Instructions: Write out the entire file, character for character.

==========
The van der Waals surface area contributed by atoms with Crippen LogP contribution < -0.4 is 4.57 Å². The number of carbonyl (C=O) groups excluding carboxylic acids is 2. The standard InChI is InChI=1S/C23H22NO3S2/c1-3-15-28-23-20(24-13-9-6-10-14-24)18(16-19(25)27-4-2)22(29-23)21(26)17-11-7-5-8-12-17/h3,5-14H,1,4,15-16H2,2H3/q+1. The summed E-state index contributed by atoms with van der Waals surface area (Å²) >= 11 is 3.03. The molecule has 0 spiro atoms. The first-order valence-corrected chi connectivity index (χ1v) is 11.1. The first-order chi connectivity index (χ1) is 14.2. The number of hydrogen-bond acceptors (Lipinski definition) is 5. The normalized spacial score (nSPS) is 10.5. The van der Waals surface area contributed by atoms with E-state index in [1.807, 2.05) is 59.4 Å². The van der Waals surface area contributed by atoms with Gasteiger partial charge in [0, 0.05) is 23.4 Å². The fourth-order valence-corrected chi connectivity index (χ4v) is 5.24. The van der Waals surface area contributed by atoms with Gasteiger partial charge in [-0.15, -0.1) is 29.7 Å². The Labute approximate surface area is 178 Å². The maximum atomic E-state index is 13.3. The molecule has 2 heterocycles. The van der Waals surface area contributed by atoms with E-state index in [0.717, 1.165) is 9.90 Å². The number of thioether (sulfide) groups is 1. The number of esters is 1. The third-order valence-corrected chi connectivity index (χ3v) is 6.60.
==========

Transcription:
The van der Waals surface area contributed by atoms with Crippen LogP contribution < -0.4 is 4.57 Å². The number of carbonyl (C=O) groups excluding carboxylic acids is 2. The standard InChI is InChI=1S/C23H22NO3S2/c1-3-15-28-23-20(24-13-9-6-10-14-24)18(16-19(25)27-4-2)22(29-23)21(26)17-11-7-5-8-12-17/h3,5-14H,1,4,15-16H2,2H3/q+1. The summed E-state index contributed by atoms with van der Waals surface area (Å²) >= 11 is 3.03. The molecule has 0 spiro atoms. The first-order valence-corrected chi connectivity index (χ1v) is 11.1. The first-order chi connectivity index (χ1) is 14.2. The number of hydrogen-bond acceptors (Lipinski definition) is 5. The normalized spacial score (nSPS) is 10.5. The van der Waals surface area contributed by atoms with E-state index in [1.807, 2.05) is 59.4 Å². The van der Waals surface area contributed by atoms with Gasteiger partial charge in [0, 0.05) is 23.4 Å². The fourth-order valence-corrected chi connectivity index (χ4v) is 5.24. The van der Waals surface area contributed by atoms with Gasteiger partial charge in [-0.15, -0.1) is 29.7 Å². The Labute approximate surface area is 178 Å². The maximum atomic E-state index is 13.3. The molecule has 2 heterocycles. The van der Waals surface area contributed by atoms with E-state index in [0.717, 1.165) is 9.90 Å². The number of thioether (sulfide) groups is 1. The number of esters is 1. The third-order valence-corrected chi connectivity index (χ3v) is 6.60.